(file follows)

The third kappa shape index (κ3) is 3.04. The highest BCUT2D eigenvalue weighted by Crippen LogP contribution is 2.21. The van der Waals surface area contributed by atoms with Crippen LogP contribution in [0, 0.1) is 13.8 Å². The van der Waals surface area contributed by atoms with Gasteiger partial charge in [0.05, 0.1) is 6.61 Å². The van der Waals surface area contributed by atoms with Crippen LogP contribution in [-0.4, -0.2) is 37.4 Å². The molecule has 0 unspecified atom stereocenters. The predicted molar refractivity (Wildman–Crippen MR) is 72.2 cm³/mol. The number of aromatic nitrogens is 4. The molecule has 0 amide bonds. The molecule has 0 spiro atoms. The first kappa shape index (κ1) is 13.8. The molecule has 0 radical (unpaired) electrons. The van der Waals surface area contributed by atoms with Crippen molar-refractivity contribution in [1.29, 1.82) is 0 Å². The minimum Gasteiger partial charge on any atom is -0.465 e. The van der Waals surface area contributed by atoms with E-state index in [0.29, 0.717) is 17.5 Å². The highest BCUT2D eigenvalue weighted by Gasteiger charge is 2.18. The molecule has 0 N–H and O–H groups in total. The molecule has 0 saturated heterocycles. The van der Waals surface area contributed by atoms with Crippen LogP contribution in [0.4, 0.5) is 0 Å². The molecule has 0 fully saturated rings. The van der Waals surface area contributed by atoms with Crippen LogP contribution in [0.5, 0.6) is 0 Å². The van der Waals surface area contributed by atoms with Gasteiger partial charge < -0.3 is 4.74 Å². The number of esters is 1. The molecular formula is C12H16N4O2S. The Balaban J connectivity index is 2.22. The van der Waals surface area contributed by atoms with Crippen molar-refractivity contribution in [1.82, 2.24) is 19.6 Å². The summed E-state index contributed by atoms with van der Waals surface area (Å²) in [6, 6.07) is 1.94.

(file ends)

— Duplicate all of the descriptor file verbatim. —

The third kappa shape index (κ3) is 3.04. The highest BCUT2D eigenvalue weighted by Crippen LogP contribution is 2.21. The van der Waals surface area contributed by atoms with Crippen LogP contribution in [0, 0.1) is 13.8 Å². The van der Waals surface area contributed by atoms with Gasteiger partial charge in [0.05, 0.1) is 6.61 Å². The van der Waals surface area contributed by atoms with Crippen LogP contribution in [-0.4, -0.2) is 37.4 Å². The molecule has 0 unspecified atom stereocenters. The predicted molar refractivity (Wildman–Crippen MR) is 72.2 cm³/mol. The number of aromatic nitrogens is 4. The molecule has 0 amide bonds. The molecule has 0 spiro atoms. The first kappa shape index (κ1) is 13.8. The molecule has 0 radical (unpaired) electrons. The van der Waals surface area contributed by atoms with Crippen molar-refractivity contribution in [1.29, 1.82) is 0 Å². The minimum Gasteiger partial charge on any atom is -0.465 e. The van der Waals surface area contributed by atoms with E-state index in [0.29, 0.717) is 17.5 Å². The highest BCUT2D eigenvalue weighted by Gasteiger charge is 2.18. The molecule has 0 N–H and O–H groups in total. The molecule has 0 saturated heterocycles. The van der Waals surface area contributed by atoms with Crippen LogP contribution in [0.4, 0.5) is 0 Å². The molecule has 0 fully saturated rings. The van der Waals surface area contributed by atoms with Crippen LogP contribution in [0.5, 0.6) is 0 Å². The van der Waals surface area contributed by atoms with Gasteiger partial charge < -0.3 is 4.74 Å². The number of esters is 1. The molecular formula is C12H16N4O2S. The Balaban J connectivity index is 2.22. The van der Waals surface area contributed by atoms with Crippen molar-refractivity contribution in [1.82, 2.24) is 19.6 Å². The summed E-state index contributed by atoms with van der Waals surface area (Å²) in [6, 6.07) is 1.94.